I mean coding is peanuts in comparison to deal with your political, intellectual wrong wiring of "sold-out" brains.

    Shily is one of best, smartest, fairest secretary of Interior we ever had. The only one who really has brains and has been uncorruptable to any bullshit from the left extremism to the right extremism.

    Exactly because he defended leftist politicial terrorists, who most probably would have been *executed* in the U.S. if they had done the same crimes in the U.S. if they did them in Germany very sucessfully, he will never be braindead conservative who buys into bullshit arguments from anywhere, neither from German based conservatives, nor from U.S. based ultra-conservatives of the Libertarian front. I must say I have never been more disgusted than with the discovery of how flawed the Libertarians of this country are and with whom they are not ashamed to go to bed with.

  • by Anonymous Coward
    If a Bush cabinet member had mentioned that the U.S. is considering ping-flooding Dutch providers of (what we would call) child pornography (nude 17-year-olds), would anyone protest?

    I don't know about anyone else, but I sure would. I would view our forcing these kinds of "morals" upon countries that don't waste their citizens' tax money on enforcing victimless crimes like we do as an act of war.

    It is bad enough that we declare such material illegal to distribute, let alone to possess. There are a number of reasons why I hold this view:

    • Where are minors supposed to get pornography from? Your answer to this is probably "They shouldn't." You might as well make it illegal for minors to masturbate too, in that case. And, no, they shouldn't have to resort to pictures of slutty old chicks like Pam Anderson. If you're so worried about the corruption of our children, try getting rid of all that shit first.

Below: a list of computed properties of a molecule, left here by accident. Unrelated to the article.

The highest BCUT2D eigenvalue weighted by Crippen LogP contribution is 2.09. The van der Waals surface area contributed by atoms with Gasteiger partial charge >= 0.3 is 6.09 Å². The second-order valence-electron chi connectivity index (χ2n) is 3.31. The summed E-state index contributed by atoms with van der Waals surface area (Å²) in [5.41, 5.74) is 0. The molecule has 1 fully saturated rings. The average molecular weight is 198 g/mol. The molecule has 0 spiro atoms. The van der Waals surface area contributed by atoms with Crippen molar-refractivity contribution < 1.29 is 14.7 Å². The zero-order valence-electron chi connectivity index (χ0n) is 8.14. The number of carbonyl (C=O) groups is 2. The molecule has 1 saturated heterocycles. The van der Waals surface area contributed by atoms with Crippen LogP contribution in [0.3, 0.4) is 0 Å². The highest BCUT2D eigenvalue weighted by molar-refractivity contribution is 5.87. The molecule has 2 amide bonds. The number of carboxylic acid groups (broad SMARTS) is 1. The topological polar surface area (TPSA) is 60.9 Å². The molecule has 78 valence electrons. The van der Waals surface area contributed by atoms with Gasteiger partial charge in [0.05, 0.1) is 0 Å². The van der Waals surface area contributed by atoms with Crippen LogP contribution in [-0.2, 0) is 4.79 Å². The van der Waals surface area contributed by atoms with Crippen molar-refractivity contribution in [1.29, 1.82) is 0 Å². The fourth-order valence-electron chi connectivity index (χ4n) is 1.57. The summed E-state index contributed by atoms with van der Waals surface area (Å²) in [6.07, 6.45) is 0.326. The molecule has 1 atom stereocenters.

• Most "illegal child porn" I have encountered (by accident, of course) is not porn at all. Much of it is topless 16 or 17 year old girls taking pictures of themselves. Only a relatively small amount appears to be professionally produced, and very little depicts sex. There is some disgusting stuff out there that is rightfully illegal, though.
    • I can't see anything fundamentally wrong with a 19-year-old male looking at naked pictures of (or having sex with) a 17-year-old female. That's only a two year difference, for christ's sake! But it is a felony in many places.
    • Until it is proven that looking at pictures of 17-year-old females turns you into a "child" molester, such images should remain legal to possess.

    I had better stop here, since even the mentioning of minors having sex probably qualifies as obscenity. Lets see, that's two counts so far, so I should be out of prison in no more than 50 years. Not bad.

  • by Anonymous Coward
    Even the government wanted to forbid a fascist party and it couldn't.